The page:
News Archives

Giving remains strong among United Methodist Women

10/21/2003 News media contact: Linda Bloom · (646) 369-3759 · New York

For a related report on churchwide giving, see UMNS story #489.

By Linda Bloom*

LINK: Click to open full size version of image
Photo number W03054, Accompanies UMNS#502

LINK: Click to open full size version of image
United Methodist Women. Photo number W03055, Accompanies UMNS#502
STAMFORD, Conn. (UMNS) - Giving by members of United Methodist Women has remained strong in 2003, despite a general dip in donations throughout the denomination.

Directors of the Women's Division of the United Methodist Board of Global Ministries, which serves as United Methodist Women's administrative body, received that news during their Oct. 17-20 annual meeting.

Connie Takamine, division treasurer, reported that undesignated giving had increased by 7.6 percent through August compared to the same eight-month period in 2002. "There is an increase in giving in every channel," she added. Undesignated giving in five different funds was at about $6.4 million.

On a denomination-wide level, the amount of apportioned funds sent from annual (regional) conferences to the general church has decreased by about $3 million, or 5 percent, for the first three quarters of 2003 compared to that period the year before.

The Women's Division increase, Takamine explained later to United Methodist News Service, brings the 2003 giving totals in line with 2001. In 2002, undesignated giving had dropped as it traditionally does during a year when the organization holds its quadrennial Women's Assembly and members divert funds to assembly participation and related offerings.

However, she noted that it is not unusual for United Methodist Women giving to remain steady during declines in general church income.

"Many of our members are on fixed incomes, but they do have a real faith and commitment to the organization," she said.

Genie Banks, Women's Division president, believes the spike in undesignated giving is a response to the telling of the mission story. "As long as we interpret the need, the giving will continue," she said.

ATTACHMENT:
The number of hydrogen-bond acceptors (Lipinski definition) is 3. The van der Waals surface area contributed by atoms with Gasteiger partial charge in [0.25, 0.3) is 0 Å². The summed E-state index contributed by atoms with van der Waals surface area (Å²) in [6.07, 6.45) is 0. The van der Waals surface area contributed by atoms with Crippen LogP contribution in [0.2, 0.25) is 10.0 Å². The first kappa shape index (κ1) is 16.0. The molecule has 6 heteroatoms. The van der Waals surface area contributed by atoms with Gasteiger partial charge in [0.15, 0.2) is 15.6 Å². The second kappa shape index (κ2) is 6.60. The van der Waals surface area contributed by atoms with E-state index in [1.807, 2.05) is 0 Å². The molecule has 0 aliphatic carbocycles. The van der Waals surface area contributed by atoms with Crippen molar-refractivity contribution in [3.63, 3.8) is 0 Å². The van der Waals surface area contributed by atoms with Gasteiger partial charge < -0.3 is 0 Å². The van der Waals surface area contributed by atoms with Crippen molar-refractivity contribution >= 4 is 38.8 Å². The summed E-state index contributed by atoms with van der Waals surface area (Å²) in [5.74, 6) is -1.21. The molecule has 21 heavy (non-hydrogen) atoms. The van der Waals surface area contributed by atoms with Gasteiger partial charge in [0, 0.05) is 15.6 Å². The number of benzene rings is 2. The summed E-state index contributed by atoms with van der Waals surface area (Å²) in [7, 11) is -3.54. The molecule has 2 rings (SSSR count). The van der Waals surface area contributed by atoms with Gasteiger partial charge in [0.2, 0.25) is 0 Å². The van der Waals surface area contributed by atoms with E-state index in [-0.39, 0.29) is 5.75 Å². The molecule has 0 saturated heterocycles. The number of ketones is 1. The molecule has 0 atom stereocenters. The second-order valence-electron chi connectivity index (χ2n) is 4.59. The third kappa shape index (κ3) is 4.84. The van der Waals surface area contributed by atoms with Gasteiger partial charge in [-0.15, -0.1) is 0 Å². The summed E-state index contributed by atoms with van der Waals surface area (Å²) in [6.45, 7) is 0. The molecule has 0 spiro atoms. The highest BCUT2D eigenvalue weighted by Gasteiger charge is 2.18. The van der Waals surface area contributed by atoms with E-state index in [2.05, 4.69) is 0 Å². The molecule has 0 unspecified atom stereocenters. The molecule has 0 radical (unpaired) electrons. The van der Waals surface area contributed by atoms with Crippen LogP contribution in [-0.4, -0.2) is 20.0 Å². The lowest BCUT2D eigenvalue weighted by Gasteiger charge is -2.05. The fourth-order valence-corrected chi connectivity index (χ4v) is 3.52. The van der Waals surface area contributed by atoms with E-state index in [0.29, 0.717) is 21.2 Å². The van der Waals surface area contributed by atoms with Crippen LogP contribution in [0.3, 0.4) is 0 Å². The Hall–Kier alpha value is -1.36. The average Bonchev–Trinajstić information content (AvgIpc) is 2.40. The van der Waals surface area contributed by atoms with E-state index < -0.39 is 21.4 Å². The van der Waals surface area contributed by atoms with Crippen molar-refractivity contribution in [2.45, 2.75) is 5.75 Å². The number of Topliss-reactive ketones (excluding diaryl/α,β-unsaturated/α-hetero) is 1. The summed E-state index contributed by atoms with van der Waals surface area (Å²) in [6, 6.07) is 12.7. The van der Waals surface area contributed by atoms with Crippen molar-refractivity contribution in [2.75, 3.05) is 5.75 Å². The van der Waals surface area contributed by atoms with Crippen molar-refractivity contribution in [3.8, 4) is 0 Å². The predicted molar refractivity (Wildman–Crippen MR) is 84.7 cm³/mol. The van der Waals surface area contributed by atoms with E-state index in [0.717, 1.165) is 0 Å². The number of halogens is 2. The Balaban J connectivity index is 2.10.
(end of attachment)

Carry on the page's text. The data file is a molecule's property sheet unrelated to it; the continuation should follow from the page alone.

In items for action, directors approved the division becoming an organizational co-sponsor of an April 25 march in Washington supporting reproductive rights, including access to birth control and abortion. They also approved a $5,000 donation toward expenses of the event, titled "Save Women's Lives: March for Freedom of Choice."

Directors adopted a policy statement on police brutality that will become part of the Women's Division's policy manual. Expressing concern about cases of overzealousness by police and particularly harassment of ethnic minorities, the policy advocates that the church become a refuge "for anyone beaten by one or more police officers." It also calls for police officers suspected of brutality to not be protected but "treated like any other citizen," and it advocates creating civilian police review boards empowered to investigate and end abuses.

On an international level, directors urged United Methodist Women members to get their congregations involved with efforts to promote peace on the Korean peninsula and to urge Congress and President Bush to find multilateral and diplomatic solutions to the current crisis with North Korea.

The women also celebrated the 40th anniversary of the Church Center for the United Nations, owned by the Women's Division and built in 1963 to reaffirm religious support of the United Nations. The event included remarks by Cora Weiss, a tenant of the building who was recently named the first recipient of the William Sloan Coffin Award for Peace With Justice from Yale Divinity School.

Weiss, a longtime activist who has worked for years with United Methodists on U.N. and peace-related issues, talked about the need for peace education in the schools and lauded the awarding of this year's Nobel Peace Prize to Iranian lawyer Shirin Ebadi. "She should be a role model, a heroine, for all who seek justice through nonviolence," she said.

War, Weiss declared, "must be rejected as a means of settling disputes, and we're going to see how women can make that happen."

She pointed to U.N. Security Council Resolution 1325 as a tool women can use to achieve that goal. Her organization, the Hague Appeal for Peace, was one of five that pressed the council for a resolution calling for gender sensitivity in all U.N. missions, including peacekeeping.

Passed unanimously Oct. 31, 2000, the resolution supports the equal participation of women at negotiating tables and the protection of women and girls during armed conflict. Information about the resolution and ideas for implementation can be found at, the home page of the NGO Working Group on Women, Peace and Security.

# # #

*Bloom is a United Methodist News Service news writer based in New York.

Back : News Archives 2003 Main

Contact Us

This will not reach a local church, district or conference office. InfoServ* staff will answer your question, or direct it to someone who can provide information and/or resources.


*InfoServ ( about ) is a ministry of United Methodist Communications located in Nashville, Tennessee, USA. 1-800-251-8140

Not receiving a reply?
Your Spam Blocker might not recognize our email address. Add to your list of approved senders.